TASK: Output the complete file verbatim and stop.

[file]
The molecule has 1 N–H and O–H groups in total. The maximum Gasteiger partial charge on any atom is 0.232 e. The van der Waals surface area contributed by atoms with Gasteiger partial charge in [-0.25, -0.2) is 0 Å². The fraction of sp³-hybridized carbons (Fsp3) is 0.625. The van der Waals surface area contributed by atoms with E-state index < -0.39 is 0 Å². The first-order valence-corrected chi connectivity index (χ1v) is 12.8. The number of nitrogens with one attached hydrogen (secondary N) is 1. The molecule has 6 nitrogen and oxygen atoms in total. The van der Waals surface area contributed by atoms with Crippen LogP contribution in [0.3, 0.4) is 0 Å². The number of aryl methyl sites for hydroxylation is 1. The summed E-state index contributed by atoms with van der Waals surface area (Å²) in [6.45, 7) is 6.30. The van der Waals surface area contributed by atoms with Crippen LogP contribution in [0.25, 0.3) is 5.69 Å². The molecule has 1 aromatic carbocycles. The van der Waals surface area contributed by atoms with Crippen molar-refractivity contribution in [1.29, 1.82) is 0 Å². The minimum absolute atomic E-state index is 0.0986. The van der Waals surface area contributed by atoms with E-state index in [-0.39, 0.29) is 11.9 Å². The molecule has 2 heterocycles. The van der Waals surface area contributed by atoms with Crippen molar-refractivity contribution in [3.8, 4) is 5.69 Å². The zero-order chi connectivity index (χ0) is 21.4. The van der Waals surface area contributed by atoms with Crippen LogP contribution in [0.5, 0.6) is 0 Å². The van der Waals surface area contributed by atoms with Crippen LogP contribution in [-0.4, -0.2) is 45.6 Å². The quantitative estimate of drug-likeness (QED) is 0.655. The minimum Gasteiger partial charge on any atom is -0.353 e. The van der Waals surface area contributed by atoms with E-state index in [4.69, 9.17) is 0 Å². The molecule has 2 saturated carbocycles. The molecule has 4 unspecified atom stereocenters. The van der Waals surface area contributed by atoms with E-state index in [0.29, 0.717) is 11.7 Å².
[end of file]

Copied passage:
The molecule has 1 N–H and O–H groups in total. The maximum Gasteiger partial charge on any atom is 0.232 e. The van der Waals surface area contributed by atoms with Gasteiger partial charge in [-0.25, -0.2) is 0 Å². The fraction of sp³-hybridized carbons (Fsp3) is 0.625. The van der Waals surface area contributed by atoms with E-state index < -0.39 is 0 Å². The first-order valence-corrected chi connectivity index (χ1v) is 12.8. The number of nitrogens with one attached hydrogen (secondary N) is 1. The molecule has 6 nitrogen and oxygen atoms in total. The van der Waals surface area contributed by atoms with Crippen LogP contribution in [0.3, 0.4) is 0 Å². The number of aryl methyl sites for hydroxylation is 1. The summed E-state index contributed by atoms with van der Waals surface area (Å²) in [6.45, 7) is 6.30. The van der Waals surface area contributed by atoms with Crippen LogP contribution in [0.25, 0.3) is 5.69 Å². The molecule has 1 aromatic carbocycles. The van der Waals surface area contributed by atoms with Crippen molar-refractivity contribution in [1.29, 1.82) is 0 Å². The minimum absolute atomic E-state index is 0.0986. The van der Waals surface area contributed by atoms with E-state index in [-0.39, 0.29) is 11.9 Å². The molecule has 2 heterocycles. The van der Waals surface area contributed by atoms with Crippen molar-refractivity contribution in [3.8, 4) is 5.69 Å². The zero-order chi connectivity index (χ0) is 21.4. The van der Waals surface area contributed by atoms with Crippen LogP contribution in [0.5, 0.6) is 0 Å². The van der Waals surface area contributed by atoms with Crippen LogP contribution in [-0.4, -0.2) is 45.6 Å². The quantitative estimate of drug-likeness (QED) is 0.655. The minimum Gasteiger partial charge on any atom is -0.353 e. The van der Waals surface area contributed by atoms with E-state index in [4.69, 9.17) is 0 Å². The molecule has 2 saturated carbocycles. The molecule has 4 unspecified atom stereocenters. The van der Waals surface area contributed by atoms with E-state index in [0.29, 0.717) is 11.7 Å².